He showed the stuff to be special in a 76.7-inning romp with the Nationals to close out 2015, displaying both strikeout (22%) and groundball (50%) capabilities thanks to a fastball-slider combo that rivals big brother's already. I think even a dream-type season for Ross doesn't quite get him into the top-30 overall like Fernandez, but he could definitely jump into the top-30 starting pitchers which would still be a very impressive 100-pick jump into the low-100s overall (Garrett Richards is the 30th pitcher off the board at pick 112 right now).
Lorenzo Cain [KC, OF]
- 2015 ADP: 211
- 2016 ADP: 50
- Difference: 161
I originally was going to look only at guys with a 345 ADP or better with the biggest jumps regardless of whether or not they made it into the top-50. If I had done that, Cain would've been one of three KC Royals to make the top six. I found the top-50 twist a bit more inviting, especially since we're just easing back into baseball here on January 4th. We've still got time to go deep into the rankings. So Wade Davis (191 pick jump to #62) and Mike Moustakas (190 pick jump to #136) will get their due another day.
Cain is the lone Royal now, but one of two speed-power outfielders to make a tremendous leap forward in 2015. I usually say "power-speed combo", but with Cain it was definitely the speed that was there first. In fact, he was relatively devoid of power from 2012-14, hitting just 7, 5, and 7 HR in those seasons while swiping 14, 28, and 28 bases.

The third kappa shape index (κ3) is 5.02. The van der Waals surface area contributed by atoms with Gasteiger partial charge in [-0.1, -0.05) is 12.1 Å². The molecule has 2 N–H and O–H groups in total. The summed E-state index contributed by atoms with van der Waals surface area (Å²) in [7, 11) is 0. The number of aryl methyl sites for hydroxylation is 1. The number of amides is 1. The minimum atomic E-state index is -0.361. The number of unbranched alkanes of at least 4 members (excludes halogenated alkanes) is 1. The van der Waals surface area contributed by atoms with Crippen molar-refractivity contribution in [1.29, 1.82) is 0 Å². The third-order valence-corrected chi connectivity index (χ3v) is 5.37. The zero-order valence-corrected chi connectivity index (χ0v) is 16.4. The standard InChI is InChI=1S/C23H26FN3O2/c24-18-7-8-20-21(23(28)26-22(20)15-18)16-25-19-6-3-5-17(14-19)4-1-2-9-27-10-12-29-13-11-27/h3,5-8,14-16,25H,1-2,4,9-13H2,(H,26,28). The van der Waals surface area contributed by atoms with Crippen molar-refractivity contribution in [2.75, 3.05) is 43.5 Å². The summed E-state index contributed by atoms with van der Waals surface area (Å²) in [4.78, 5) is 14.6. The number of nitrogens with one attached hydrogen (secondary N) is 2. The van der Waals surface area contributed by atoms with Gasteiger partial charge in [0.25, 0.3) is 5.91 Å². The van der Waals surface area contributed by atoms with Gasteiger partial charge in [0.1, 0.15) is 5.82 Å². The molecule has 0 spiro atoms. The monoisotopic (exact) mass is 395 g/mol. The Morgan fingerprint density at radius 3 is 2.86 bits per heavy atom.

I believe Cain's jump, my only concern carries over from last year: injury. He had at least one DL stint per year in the three seasons before last year and he plays all-out defense which puts him at risk. But the across-the-board profile is so enticing that it's a gamble I'm willing to take. If the power falls back, I still have a speed-batting average asset who should still score plenty of runs with KC, although it would be on a per-plate-appearance sort of thing because I think if he busts at pick 50, it's because of injury, not skills degradation.
2016 Comp: Cameron Maybin (pick 209, 54th OF). This one has some parallels. Two highly-skilled outfielders (pretty much the same size, too) who have battled injuries throughout their careers while flashing defense and speed with a tinge of pop. Where they sharply diverge is that Maybin was expected to already be at Cain's level years ago, as a former 1st-round pick (Milwaukee took Cain in the 17th).
Cain's breakout took time due in large part to his picking up baseball late, so that's not at play with Maybin. We've been waiting for a special season out of him for quite some time. He hits the ball on the ground a lot so I'm not sure how much more power is waiting in his bat. Maybe his best bet at a breakout is a contact-heavy approach that allows him to run wild (he has a 40-SB season under his belt already). It will be interesting to see how Maybin fares returning to the team that drafted him and eventually traded him (with Andrew Miller as the co-headliner) for Miguel Cabrera.
Tomorrow: another SP/OF combo of newcomers who might've actually been the biggest breakouts at their position in 2015.